Saturday, August 31, 2013


Written & Directed By: Woody Allen 
Cinematography By: Wedigo Von Schultzendorff 
Editor: Alisa Lepselter 

 Cast: Woody Allen, Tea Leoni, Debra Messing, Tiffani Amber Theissen, Treat Williams, Mark Rydell, George Hamilton, Douglas McGrath, Greg Mottola, Issac Mizrahi, Aaron Stanford, Erica Leerhsen, Mark Weber

Val Waxman is a film director who was once big in the 1970's and 1980's, but has now has been reduced to directing TV commercials. Finally, he gets an offer to make a big film. But, disaster strikes, when Val goes temporarily blind, due to paranoia. So, he and a few friends, try to cover up his disability, without the studio executives or the producers knowing that he is directing the film blind.

Watching this film is like being in a car that is about to die, because it has run out of fuel. It's practically running on fumes. While the ending to this film is brilliant and can be seen as autobiographical.

The set up is classic woody Allen of the seventies only updated. All the elements are here to make a good film.

Seems like an inspired idea that had air of possibility slowly leak out. It's broad when it should be small and meticulous and small and meticulous bogged down with dialogue when it should be grand and visual.

He has a cast that could have made this one of his most mainstream movies in awhile, they feel more cast as media friendly then for actual talent, Though they aren’t noteworthy they are younger and more photogenic then his usual, but somehow he dropped the ball. Using old and tired California jokes, bad Hollywood stereotype jokes. Non-biting filmmaking jokes and commentary. That might have worked more in the late seventies or early 80's when filmmaking and the Hollywood process wasn't so known and open to the masses.

The film is a reminder of Allen’s Dry spots where these days for every acclaimed film that he makes there seem to be a few clunkers that might have started off as a great idea but misfired somewhere along the way. Either half baked or maybe just dashed off due to productivity. The weird thing is that no matter if the film is acclaimed or not it usually feels like Allen puts the same kind of energy into either. Which feels more like a light touch. It doesn’t feel workmanlike nor does it feel passionate. It almost feels more like a hobby in the middle ground. Something he wants to put out there, but once he’s finished no interest. Like a test he has to take but once he’s done nothing you can do about it. So pass Fail he lives with the consequences. The first Woody Allen not to receive a cinema release in the UK.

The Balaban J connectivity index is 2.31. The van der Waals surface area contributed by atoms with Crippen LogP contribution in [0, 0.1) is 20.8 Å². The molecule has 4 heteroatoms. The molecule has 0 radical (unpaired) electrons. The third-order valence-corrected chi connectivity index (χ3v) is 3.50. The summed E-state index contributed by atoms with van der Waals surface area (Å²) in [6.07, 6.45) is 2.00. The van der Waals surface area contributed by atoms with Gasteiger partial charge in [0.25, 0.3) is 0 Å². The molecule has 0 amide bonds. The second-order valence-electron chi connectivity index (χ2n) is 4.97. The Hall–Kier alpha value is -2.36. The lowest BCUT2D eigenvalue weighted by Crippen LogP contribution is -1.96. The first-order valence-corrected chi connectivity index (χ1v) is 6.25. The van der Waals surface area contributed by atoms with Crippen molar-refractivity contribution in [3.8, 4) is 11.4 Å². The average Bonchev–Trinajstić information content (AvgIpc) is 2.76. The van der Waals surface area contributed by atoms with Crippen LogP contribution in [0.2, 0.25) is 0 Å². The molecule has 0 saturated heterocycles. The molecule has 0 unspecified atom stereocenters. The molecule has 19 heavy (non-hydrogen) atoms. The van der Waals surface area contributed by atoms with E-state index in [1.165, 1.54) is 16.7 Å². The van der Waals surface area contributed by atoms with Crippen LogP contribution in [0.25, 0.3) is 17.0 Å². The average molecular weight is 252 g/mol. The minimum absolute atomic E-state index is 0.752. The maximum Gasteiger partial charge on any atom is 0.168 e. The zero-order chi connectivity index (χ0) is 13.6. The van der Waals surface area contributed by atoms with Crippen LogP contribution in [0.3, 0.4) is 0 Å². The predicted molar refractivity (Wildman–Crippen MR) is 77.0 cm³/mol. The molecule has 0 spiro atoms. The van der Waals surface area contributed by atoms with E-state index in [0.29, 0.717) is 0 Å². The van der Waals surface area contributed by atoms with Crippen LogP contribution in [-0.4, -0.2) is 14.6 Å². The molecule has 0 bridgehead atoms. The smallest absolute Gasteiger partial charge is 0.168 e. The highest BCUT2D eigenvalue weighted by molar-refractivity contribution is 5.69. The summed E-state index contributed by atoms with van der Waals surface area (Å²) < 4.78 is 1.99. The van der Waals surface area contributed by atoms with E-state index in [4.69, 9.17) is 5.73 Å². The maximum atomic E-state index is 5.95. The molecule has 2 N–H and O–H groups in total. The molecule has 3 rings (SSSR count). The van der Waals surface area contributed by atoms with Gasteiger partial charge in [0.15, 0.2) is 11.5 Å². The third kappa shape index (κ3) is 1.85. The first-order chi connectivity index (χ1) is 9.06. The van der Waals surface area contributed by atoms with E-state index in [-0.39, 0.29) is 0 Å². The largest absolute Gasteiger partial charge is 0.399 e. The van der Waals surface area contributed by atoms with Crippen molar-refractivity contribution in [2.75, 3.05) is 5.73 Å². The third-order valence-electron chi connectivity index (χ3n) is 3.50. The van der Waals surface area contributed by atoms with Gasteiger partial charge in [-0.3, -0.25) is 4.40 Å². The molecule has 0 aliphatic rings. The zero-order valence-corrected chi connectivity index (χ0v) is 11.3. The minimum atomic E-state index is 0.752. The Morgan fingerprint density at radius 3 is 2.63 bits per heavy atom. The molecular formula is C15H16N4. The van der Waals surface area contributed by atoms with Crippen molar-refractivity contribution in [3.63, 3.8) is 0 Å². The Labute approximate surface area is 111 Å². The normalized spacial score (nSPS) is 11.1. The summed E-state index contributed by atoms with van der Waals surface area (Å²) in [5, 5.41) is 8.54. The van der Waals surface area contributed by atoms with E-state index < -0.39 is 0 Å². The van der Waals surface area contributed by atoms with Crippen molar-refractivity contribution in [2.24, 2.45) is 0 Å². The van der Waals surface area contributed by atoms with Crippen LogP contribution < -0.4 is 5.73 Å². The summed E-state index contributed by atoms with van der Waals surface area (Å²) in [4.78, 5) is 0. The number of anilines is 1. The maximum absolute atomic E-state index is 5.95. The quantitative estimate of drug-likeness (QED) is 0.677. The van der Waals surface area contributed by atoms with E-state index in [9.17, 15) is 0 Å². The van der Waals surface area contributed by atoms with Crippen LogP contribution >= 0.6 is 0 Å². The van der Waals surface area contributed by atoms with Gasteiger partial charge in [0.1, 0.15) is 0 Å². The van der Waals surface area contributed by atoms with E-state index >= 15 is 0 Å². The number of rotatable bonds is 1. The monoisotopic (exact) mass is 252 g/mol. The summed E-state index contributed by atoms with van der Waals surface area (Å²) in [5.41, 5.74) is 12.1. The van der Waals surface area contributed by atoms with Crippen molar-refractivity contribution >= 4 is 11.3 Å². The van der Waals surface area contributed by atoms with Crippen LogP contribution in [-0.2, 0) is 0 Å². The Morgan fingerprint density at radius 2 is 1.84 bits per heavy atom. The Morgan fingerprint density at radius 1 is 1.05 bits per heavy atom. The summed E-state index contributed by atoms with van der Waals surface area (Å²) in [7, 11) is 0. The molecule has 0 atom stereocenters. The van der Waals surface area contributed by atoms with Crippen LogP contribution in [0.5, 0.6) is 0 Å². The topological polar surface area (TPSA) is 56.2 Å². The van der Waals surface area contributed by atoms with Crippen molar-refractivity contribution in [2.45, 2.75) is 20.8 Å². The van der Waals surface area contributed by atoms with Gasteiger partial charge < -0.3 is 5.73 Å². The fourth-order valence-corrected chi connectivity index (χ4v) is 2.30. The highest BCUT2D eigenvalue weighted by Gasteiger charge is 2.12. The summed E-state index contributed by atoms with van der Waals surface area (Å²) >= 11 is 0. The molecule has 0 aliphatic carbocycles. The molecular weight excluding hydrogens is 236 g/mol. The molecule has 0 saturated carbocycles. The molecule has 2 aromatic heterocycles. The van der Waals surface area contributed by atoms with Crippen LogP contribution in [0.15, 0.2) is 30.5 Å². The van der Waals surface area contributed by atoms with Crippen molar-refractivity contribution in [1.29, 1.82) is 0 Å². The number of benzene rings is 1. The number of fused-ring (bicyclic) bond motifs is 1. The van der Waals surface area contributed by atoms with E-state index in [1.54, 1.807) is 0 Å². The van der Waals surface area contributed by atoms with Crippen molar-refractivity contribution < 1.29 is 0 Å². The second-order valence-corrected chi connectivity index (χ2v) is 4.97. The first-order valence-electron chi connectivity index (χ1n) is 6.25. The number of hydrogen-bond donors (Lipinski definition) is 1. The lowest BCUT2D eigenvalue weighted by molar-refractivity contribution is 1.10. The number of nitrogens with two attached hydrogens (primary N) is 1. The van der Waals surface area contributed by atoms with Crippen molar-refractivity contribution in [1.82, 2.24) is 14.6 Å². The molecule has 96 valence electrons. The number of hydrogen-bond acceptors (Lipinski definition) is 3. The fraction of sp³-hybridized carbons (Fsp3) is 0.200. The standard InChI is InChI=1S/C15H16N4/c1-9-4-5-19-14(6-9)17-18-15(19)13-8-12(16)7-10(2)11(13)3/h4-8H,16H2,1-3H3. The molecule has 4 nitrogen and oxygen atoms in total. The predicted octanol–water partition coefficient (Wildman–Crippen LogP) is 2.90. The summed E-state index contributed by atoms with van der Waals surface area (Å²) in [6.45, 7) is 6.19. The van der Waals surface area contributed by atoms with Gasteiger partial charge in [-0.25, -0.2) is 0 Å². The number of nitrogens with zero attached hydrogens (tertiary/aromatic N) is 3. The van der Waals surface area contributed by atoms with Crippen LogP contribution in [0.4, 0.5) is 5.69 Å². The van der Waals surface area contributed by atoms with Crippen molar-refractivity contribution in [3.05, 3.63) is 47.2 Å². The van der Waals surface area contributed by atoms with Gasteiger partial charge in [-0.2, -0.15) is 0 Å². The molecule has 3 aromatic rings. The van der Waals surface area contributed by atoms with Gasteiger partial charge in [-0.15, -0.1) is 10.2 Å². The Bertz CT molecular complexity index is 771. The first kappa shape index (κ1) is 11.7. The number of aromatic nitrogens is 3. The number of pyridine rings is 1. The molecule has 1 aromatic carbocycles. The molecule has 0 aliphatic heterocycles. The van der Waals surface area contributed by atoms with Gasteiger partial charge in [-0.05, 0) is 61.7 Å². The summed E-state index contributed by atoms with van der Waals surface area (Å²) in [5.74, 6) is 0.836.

The film feels like he dusted off an old screenplay and added some more current material then filmed it. Not fully understanding the material from when he wrote it.

As he usually makes a new film each year. Some of his films are amazingly beautiful and brilliant. Then there are some that feel of an assembly line. Nothing quote special or original about them. This is one of Those assembly line Films. With the move to DreamWorks from Orion, Woody Allen had to submit to budget cuts. One of the casualties was his regular editor Susan E. Morse.

The film also has a strange ensemble for him ranging from noted actors to how the hell did he decide to use them for this film casting. Also as usual which can be distracting is how old was he and at what age was she when he met and seduce his leading lady co-star Tea Leoni. They have chemistry. She is cast to her strengths quick witted and smart. An older type of attractive more middle aged.

Haskell Wexler was fired a week into production as he and Woody Allen couldn't agree on how to film certain shots. He was replaced by Wedigo Von Schultzendorff. Although one of Hollywood's most respected cinematographers, this is not the first time Wexler has been fired from a production, ONE FLEW OVER THE CUCKOO’S NEST being a notable example

This film is a let-down as when it came out looking at the advertisements. I thought not only was woody back, but back with a hit. How wrong i was. It's not horrible, but it is bad. It feels like one of those films touchstone Hollywood pictures would release in the 90's. Which as long as it had a star. They didn't see the need to read the script and gave it a basic mid-budget then just release it with little fanfare just to pad their release schedule unless you are a woody Allen completist you can definitely skip it

 Grade: D

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